Also, over the last ten years, coal power generation has nearly been eliminated - replaced with gas power generation, which emits less than half of the CO2

#12

Question is, if we make the same leap with electric as we did with diesel in as short a space of time is there enough energy and infrastructure in place to cope?

#13

The infrastructure is growing at a massive pace. The landlord of my flat just installed ten chargers in their car park. My local petrol station just got a fast EV charger. Morrison’s announced they’re putting fast chargers in their supermarket car parks. New Tesla V3 superchargers (250KW!!!) coming soon, and V2 superchargers exist throughout UK. The quaint little country pub I went to the other night had a charger. The last hotel I stayed at had Tesla destination chargers. My two nearest council car parks have chargers (one of which costs just £1 to completely charge my 90KWh battery!). We’re seeing a step change here.

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#14

Yes, but it is easy to target - unlike the vehicles that drive through Lewisham every day that are not resident in Lewisham.

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#15

There is one other significant change which is raising parking fines south of the South Circular to be equal to north of the South Circular which increases them by £50. This makes sense with the expected shift of parking to south of the South Circular with the ULEZ coming in.

There is virtually no controlled parking in Forest Hill so this isn’t going to affect many here but we do have a lot of commuter and other parking so it is a classic example of saying something that will do nothing. If they wanted to reduce pollution, they could reduce the cost of parking permits encouraging CPZs to discourage commuter and other parking and allow local residents to park on their street rather than forcing them to convert their front gardens to concrete driveways.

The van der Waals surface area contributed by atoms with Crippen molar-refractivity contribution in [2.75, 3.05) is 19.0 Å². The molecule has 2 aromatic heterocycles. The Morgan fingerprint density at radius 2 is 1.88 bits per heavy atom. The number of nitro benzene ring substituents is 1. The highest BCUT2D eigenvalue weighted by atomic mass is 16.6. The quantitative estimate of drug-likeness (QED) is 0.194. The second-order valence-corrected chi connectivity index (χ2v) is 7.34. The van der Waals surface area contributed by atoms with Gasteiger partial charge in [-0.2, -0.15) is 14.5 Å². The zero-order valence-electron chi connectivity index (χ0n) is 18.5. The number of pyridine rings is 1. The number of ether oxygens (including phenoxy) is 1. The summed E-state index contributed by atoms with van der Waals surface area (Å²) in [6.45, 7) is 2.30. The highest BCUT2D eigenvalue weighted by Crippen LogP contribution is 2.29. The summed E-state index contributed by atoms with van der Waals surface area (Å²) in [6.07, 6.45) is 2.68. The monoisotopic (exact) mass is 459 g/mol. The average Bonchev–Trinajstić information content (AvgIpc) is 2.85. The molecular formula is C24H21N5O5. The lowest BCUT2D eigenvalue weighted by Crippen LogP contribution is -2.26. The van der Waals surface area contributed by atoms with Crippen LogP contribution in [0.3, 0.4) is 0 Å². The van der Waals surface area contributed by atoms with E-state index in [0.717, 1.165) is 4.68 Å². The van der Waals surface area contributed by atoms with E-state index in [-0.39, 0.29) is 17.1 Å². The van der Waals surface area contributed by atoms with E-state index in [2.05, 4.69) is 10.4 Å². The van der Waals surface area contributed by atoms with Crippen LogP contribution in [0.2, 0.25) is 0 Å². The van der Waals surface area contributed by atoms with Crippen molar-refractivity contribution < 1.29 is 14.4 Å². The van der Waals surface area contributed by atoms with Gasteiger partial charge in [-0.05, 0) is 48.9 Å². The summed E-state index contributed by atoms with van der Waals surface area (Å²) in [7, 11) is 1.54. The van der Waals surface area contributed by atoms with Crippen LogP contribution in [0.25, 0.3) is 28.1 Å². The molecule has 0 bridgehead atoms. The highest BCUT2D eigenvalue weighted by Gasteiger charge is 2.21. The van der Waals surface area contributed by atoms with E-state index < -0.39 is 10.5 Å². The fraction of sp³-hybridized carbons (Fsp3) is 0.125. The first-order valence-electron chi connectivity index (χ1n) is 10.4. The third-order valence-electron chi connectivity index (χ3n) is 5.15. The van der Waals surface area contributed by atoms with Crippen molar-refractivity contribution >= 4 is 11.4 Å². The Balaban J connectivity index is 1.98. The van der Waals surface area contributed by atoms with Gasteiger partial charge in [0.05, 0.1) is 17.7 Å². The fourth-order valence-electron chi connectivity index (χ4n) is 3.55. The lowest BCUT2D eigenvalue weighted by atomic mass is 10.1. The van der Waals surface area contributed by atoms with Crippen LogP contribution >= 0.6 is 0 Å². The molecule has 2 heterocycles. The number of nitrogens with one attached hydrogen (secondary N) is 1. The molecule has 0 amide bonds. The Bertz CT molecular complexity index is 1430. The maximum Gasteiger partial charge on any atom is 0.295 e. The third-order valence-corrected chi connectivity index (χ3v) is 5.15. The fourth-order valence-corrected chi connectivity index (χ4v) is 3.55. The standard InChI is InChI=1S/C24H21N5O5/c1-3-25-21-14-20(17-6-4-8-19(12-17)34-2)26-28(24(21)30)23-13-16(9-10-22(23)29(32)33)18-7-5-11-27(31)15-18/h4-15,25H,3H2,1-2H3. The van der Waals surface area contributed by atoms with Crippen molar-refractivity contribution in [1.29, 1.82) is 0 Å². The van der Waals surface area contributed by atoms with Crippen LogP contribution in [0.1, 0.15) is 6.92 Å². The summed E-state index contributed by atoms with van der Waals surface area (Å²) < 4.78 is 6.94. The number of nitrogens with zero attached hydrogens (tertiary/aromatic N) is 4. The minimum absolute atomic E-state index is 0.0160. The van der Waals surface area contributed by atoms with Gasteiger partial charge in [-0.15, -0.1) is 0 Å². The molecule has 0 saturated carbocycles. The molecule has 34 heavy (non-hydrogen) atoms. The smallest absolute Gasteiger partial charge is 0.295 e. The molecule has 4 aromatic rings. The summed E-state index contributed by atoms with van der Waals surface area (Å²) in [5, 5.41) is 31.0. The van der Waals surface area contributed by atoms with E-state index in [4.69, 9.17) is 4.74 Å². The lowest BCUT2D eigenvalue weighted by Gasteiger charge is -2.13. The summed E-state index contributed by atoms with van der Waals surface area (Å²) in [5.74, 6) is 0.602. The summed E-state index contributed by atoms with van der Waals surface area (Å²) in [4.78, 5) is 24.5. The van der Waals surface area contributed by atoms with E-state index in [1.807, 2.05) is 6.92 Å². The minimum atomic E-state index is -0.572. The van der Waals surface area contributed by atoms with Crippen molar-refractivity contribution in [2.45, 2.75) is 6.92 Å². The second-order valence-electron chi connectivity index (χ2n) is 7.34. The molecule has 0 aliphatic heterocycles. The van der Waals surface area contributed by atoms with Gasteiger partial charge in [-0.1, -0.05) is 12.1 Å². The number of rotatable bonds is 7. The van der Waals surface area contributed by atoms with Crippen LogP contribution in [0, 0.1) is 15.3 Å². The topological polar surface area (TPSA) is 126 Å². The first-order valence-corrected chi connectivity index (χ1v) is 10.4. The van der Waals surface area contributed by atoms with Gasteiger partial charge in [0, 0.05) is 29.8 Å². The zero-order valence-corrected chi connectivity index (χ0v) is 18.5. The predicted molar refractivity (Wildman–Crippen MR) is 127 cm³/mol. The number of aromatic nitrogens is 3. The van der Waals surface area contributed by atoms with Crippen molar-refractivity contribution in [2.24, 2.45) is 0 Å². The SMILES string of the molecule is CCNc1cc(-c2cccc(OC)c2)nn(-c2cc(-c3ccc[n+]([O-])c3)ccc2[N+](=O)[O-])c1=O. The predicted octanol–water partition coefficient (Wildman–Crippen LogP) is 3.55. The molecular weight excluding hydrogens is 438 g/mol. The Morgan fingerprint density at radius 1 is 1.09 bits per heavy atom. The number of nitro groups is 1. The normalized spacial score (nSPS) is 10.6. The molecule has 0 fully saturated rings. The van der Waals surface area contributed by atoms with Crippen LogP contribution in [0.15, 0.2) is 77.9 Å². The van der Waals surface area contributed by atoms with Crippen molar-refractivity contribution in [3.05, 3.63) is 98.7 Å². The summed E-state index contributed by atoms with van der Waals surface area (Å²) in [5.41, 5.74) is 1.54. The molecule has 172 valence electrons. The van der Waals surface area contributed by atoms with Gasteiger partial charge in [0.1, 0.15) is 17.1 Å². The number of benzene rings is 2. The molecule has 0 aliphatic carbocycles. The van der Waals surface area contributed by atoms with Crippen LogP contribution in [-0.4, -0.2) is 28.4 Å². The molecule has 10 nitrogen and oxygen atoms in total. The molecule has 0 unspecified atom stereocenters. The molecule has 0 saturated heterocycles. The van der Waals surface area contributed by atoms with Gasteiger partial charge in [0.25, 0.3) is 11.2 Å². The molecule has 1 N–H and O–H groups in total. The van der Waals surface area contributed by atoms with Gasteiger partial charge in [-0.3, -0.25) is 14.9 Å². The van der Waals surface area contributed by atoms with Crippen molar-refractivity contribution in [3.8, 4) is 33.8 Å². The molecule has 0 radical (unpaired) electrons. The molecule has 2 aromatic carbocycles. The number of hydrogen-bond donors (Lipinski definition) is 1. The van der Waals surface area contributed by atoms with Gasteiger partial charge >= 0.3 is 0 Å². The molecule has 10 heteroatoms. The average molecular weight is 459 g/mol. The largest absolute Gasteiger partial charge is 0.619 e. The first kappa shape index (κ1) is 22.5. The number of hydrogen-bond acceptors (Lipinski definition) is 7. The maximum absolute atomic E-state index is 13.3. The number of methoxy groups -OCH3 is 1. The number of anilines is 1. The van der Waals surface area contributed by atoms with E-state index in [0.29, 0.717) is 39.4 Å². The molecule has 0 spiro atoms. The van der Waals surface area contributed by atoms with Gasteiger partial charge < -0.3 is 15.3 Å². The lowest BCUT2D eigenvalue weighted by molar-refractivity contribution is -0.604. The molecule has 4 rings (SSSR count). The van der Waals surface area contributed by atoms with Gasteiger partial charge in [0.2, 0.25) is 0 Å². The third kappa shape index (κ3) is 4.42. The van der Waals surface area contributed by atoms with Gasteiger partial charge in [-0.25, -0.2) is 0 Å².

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#16

they could introduce a congestion charge for driving through Lewisham

#17

If they really wanted to cut pollution, they would heavily subsidise newer vehicles, have a decent scrappage scheme, invest in a national electric charging system. Once those things are in place, making it viable for people to switch, they can start taxing via fuel duty and ‘road tax’ to pay for it all. More carrot, less stick. Instead, we have the strange situation where we are taxing people for burning fossil fuels, while pursuing extraction of even more, via fracking and expanding airports.

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#18

They are in an indirect way doing this by putting it in the North of the borough/North of the South Circular with the ULEZ.

It is not a congestion charge as such but a pollution charge but I am sure that when people have got rid of their very polluting cars, it will be switched to the slightly less polluting cars or perhaps just all cars. Residents south of the border will still get all the people avoiding this charge and finishing their polluting journeys here.

#19

The money from ULEZ won’t go to Lewisham, and the residents of New Cross and Catford (for example) will not benefit.

Council Tax paying residents are an easy target. Lambeth and other Boroughs do the same thing: someone with an old car who lives at the edge of the Borough and drives to Sainsbury’s once a week will pay, whereas drivers who commute through the entire Borough every day will pay nothing.

#20

It is predicted that pollution inside the ULEZ will decrease by up to 30%. I normally don’t believe experts but with a £12.50 daily charge, they will probably be right this time. The people in Catford and New Cross will have less pollution so they will benefit.

I agree the border people will suffer both when they have to travel and when more people drive in their area.